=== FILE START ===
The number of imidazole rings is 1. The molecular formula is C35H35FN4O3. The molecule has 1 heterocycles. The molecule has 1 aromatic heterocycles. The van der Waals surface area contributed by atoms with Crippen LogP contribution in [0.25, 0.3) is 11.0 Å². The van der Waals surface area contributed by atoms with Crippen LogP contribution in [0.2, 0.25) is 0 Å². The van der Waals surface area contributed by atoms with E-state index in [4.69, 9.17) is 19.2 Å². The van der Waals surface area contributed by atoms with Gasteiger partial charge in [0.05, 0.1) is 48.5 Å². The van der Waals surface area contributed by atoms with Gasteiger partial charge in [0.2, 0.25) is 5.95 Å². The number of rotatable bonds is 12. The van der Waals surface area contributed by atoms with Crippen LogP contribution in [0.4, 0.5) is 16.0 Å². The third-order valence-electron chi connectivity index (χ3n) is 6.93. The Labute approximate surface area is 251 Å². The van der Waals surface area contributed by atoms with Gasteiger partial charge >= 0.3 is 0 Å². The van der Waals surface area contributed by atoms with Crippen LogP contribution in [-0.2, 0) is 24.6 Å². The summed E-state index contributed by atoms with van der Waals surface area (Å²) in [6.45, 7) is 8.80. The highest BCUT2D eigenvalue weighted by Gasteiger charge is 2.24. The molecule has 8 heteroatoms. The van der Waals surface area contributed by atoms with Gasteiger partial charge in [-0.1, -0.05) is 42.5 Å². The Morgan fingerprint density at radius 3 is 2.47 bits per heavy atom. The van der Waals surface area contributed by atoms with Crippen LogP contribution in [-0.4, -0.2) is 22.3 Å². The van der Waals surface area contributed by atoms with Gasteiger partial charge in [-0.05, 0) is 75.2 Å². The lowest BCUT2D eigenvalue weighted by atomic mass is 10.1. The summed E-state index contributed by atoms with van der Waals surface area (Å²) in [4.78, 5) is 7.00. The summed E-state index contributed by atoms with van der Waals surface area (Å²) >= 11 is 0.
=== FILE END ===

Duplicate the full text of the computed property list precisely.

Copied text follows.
The number of imidazole rings is 1. The molecular formula is C35H35FN4O3. The molecule has 1 heterocycles. The molecule has 1 aromatic heterocycles. The van der Waals surface area contributed by atoms with Crippen LogP contribution in [0.25, 0.3) is 11.0 Å². The van der Waals surface area contributed by atoms with Crippen LogP contribution in [0.2, 0.25) is 0 Å². The van der Waals surface area contributed by atoms with E-state index in [4.69, 9.17) is 19.2 Å². The van der Waals surface area contributed by atoms with Gasteiger partial charge in [0.05, 0.1) is 48.5 Å². The van der Waals surface area contributed by atoms with Gasteiger partial charge in [0.2, 0.25) is 5.95 Å². The number of rotatable bonds is 12. The van der Waals surface area contributed by atoms with Crippen LogP contribution in [0.4, 0.5) is 16.0 Å². The third-order valence-electron chi connectivity index (χ3n) is 6.93. The Labute approximate surface area is 251 Å². The van der Waals surface area contributed by atoms with Gasteiger partial charge >= 0.3 is 0 Å². The van der Waals surface area contributed by atoms with Crippen LogP contribution in [-0.2, 0) is 24.6 Å². The summed E-state index contributed by atoms with van der Waals surface area (Å²) in [6.45, 7) is 8.80. The highest BCUT2D eigenvalue weighted by Gasteiger charge is 2.24. The molecule has 8 heteroatoms. The van der Waals surface area contributed by atoms with Gasteiger partial charge in [-0.1, -0.05) is 42.5 Å². The Morgan fingerprint density at radius 3 is 2.47 bits per heavy atom. The van der Waals surface area contributed by atoms with Crippen LogP contribution in [-0.4, -0.2) is 22.3 Å². The van der Waals surface area contributed by atoms with Gasteiger partial charge in [-0.05, 0) is 75.2 Å². The lowest BCUT2D eigenvalue weighted by atomic mass is 10.1. The summed E-state index contributed by atoms with van der Waals surface area (Å²) in [4.78, 5) is 7.00. The summed E-state index contributed by atoms with van der Waals surface area (Å²) >= 11 is 0.